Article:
This content is from: Portfolio

Panic at the Sell Side

Or, for European research houses, something closer to denial.

  • Craig Mellow

The sell side doesn’t quite get it yet.

That is the consensus view among asset managers and independent analysts nine months before the European Union rolls out regulations that will rock the securities research landscape.

Phase two of Brussels’ Markets in Financial Instruments Directive (MiFID) takes effect next January 3. It requires fund managers to disclose any charges they pass on to investors for research, or to pay for it themselves. That should force broker-dealers to explicitly price a dark art whose cost was previously wrapped into trading commissions (on equity products) or spreads (on fixed income). And that, in turn, could put a lot of analysts out of work in Europe, the U.K. — which is charging ahead with MiFID II despite looming Brexit — and, in time, the U.S. and everywhere else.

One study drawing attention, from Hong Kong–based consulting firm Quinlan & Associates, predicts global research volumes will plunge 25 to 30 percent by 2020. Russell Napier, co-founder of the upstart, U.K.-based Electronic Research Interchange (ERIC), puts that figure at a minimum of 60 percent. “Absolutely, everything is going to change,” says Julian Allen-Ellis, who heads the MiFID steering committee at the London-based Association for Financial Markets in Europe (AFME), a sell-side lobbying group. “This is truly a shift from an old paradigm to a new paradigm.”

Yet AFME’s members seem to be caught somewhere between procrastination and denial. “A lot of our discussions with the sell side start with, ‘Here’s my cost base and I need to make a margin over that,’” says Nick Anderson, a portfolio manager at Henderson Global Investors, which controls some £100 billion ($122 billion). “They start from the idea that supply-demand is in equilibrium, while clearly it isn’t.”

And that’s the second-tier brokers, who are scrambling to stay in the game post-MiFID II, Anderson says. The giants of investment banking and brokerage are maintaining oracular silence on how they intend to charge for research. “The bulge bracket have gone quiet for the moment,” he says.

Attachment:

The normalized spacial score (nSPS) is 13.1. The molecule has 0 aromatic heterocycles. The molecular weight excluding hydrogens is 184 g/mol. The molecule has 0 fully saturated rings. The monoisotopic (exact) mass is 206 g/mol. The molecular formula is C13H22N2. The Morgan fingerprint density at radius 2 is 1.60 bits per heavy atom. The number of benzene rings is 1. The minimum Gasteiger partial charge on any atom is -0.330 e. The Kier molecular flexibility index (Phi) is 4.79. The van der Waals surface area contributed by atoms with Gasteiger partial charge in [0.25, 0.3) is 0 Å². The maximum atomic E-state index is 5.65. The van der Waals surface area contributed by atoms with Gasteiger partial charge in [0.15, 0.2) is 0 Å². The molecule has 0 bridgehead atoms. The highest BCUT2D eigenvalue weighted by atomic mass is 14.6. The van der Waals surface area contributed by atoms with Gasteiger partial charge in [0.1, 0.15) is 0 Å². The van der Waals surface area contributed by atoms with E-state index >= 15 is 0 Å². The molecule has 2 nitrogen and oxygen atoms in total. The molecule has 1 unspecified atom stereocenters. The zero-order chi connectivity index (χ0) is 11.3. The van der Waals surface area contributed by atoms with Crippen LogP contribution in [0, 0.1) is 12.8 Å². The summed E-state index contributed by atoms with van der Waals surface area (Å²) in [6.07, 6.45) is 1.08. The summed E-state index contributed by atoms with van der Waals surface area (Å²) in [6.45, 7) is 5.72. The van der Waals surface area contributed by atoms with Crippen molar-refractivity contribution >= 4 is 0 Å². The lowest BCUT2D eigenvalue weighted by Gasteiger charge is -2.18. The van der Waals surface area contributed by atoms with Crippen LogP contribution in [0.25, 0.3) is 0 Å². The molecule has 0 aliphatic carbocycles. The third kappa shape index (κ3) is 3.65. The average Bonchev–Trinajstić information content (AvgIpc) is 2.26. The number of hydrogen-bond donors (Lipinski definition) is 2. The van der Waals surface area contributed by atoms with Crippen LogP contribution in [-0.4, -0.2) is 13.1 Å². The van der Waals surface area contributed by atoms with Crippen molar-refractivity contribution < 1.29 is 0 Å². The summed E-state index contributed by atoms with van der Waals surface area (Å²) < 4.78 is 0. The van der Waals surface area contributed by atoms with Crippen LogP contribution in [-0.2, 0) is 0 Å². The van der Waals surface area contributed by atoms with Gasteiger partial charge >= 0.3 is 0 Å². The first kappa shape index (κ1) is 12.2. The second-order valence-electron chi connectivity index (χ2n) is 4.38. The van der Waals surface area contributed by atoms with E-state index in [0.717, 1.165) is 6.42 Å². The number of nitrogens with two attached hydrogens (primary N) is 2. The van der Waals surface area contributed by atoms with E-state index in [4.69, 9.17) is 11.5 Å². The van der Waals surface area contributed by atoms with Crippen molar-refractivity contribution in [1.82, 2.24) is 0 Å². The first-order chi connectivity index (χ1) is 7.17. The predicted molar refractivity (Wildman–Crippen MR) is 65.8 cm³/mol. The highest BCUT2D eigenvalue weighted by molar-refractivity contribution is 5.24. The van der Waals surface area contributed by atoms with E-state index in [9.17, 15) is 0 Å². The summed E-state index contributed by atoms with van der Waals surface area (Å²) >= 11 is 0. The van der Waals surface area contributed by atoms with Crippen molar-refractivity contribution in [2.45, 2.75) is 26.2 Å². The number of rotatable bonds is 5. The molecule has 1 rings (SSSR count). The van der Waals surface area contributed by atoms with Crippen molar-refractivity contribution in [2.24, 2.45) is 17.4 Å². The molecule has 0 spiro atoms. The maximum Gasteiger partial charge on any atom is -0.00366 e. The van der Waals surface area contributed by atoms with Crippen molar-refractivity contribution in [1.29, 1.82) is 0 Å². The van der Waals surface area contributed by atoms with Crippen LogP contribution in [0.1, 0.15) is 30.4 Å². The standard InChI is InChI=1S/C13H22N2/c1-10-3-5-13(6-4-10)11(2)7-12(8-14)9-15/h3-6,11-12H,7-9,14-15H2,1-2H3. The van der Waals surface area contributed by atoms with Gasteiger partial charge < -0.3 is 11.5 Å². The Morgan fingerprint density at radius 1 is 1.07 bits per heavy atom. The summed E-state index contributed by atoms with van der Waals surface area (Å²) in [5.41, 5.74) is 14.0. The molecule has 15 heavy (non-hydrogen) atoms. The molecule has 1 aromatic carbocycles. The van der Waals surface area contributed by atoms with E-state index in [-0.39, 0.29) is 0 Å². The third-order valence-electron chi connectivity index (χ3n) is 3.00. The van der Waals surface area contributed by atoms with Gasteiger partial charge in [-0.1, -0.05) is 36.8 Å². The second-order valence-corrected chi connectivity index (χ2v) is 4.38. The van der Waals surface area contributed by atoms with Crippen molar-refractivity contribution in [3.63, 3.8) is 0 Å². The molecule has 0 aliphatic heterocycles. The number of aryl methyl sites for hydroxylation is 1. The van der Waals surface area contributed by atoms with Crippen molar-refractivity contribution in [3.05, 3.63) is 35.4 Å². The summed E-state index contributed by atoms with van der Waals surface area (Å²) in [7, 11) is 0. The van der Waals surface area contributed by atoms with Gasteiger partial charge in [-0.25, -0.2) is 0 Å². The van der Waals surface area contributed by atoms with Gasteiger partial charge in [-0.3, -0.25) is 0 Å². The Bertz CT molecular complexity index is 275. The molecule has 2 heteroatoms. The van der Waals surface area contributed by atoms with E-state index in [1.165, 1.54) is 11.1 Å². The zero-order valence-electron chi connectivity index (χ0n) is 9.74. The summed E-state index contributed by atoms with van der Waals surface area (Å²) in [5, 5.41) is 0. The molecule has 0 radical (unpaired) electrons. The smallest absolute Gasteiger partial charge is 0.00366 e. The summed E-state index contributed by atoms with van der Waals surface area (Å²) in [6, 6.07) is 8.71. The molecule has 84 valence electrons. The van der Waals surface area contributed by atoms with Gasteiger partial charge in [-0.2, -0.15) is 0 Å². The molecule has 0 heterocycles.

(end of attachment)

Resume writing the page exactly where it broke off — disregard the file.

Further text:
Not that designing a new paradigm for research pricing is simple. The ERIC exchange aims to adapt an eBay model, with users bidding for discrete reports. Personal access to outstanding analysts in an ongoing sell-side relationship may be more valuable, Anderson says. “The scarce resource is human interaction,” he says. “Everyone is trying to measure that slightly differently.”

Another ticklish issue is how to charge for multiple users across a buy-side client, as one firm may circulate a given bit of research to two fund managers who pass it on to two dozen more. Autonomous Research, a boutique London firm specializing in financial stocks, addresses these issues with a standardized tier system ranging from “light touch,” which excludes analyst face time, to “premium.” But bigger broker-dealers are offering a confusing range of less transparent arrangements with clients, Autonomous CEO Stuart Graham says. “They will try to obscure true price comparability,” he says.

Nor is the letter of the law entirely clear, AFME’s Allen-Ellis complains. The European Commission handed off its MiFID II text, which numbers some 15,000 pages, to national regulators — the U.K. and France being the bellwethers — that are “drip feeding” interpretations in response to industry queries, he says.

One critical gray area is whether a broker arranging a meeting with a company’s management counts as an “inducement” that must be broken out and priced. “Providing access to managements has always been part of prime brokerage,” Allen-Ellis contends. But buy-siders see this go-between role as outmoded. “The sell side has created a little industry here,” Henderson’s Anderson says. “Our policy is we won’t pay for it.”

Some contours of a research sector that needs to earn its keep seem to be emerging. The days when dozens of analysts churned out similar earnings notes may well be numbered. But fund managers will still pay up for in-depth pieces with a unique perspective, consultant Benjamin Quinlan says. “Most managers are placing a much higher value on thematic trade ideas, technical/­sentiment-based analysis and bespoke, deep-dive industry reports,” he writes.

The buy side will be less likely to enter “cover the waterfront” relationships with brokers that include research on all industries, and will be more inclined to seek out the top analysts in each field; they may demand some consolidation. “Right now there might be two good people in each of 30 houses,” Anderson says. “It would be better if they were in five or six houses.”

Research departments at the big-name investment banks should survive the coming tumult relatively well, as they can pay for star analysts and subsidize them out of brokerage revenue if need be, market players say. And the new environment may open doors for specialist research-only shops with no ulterior brokerage motive. Smaller players with universal ambitions may struggle. “Asset managers will use five to ten of the bulge bracket, then maybe a roster of ten boutiques,” Autonomous CEO Graham predicts. “The guys in the middle who are not very good are going to get squeezed.”

As for price, sell-side brokers who pride themselves on their deal-making skills face a challenging new haggle over the cost of their own wares. “You’ll only know you’re at the right price when someone says, ‘We’ll turn you off if you pay less,’” one European fund manager says. “We haven’t really gotten there yet.”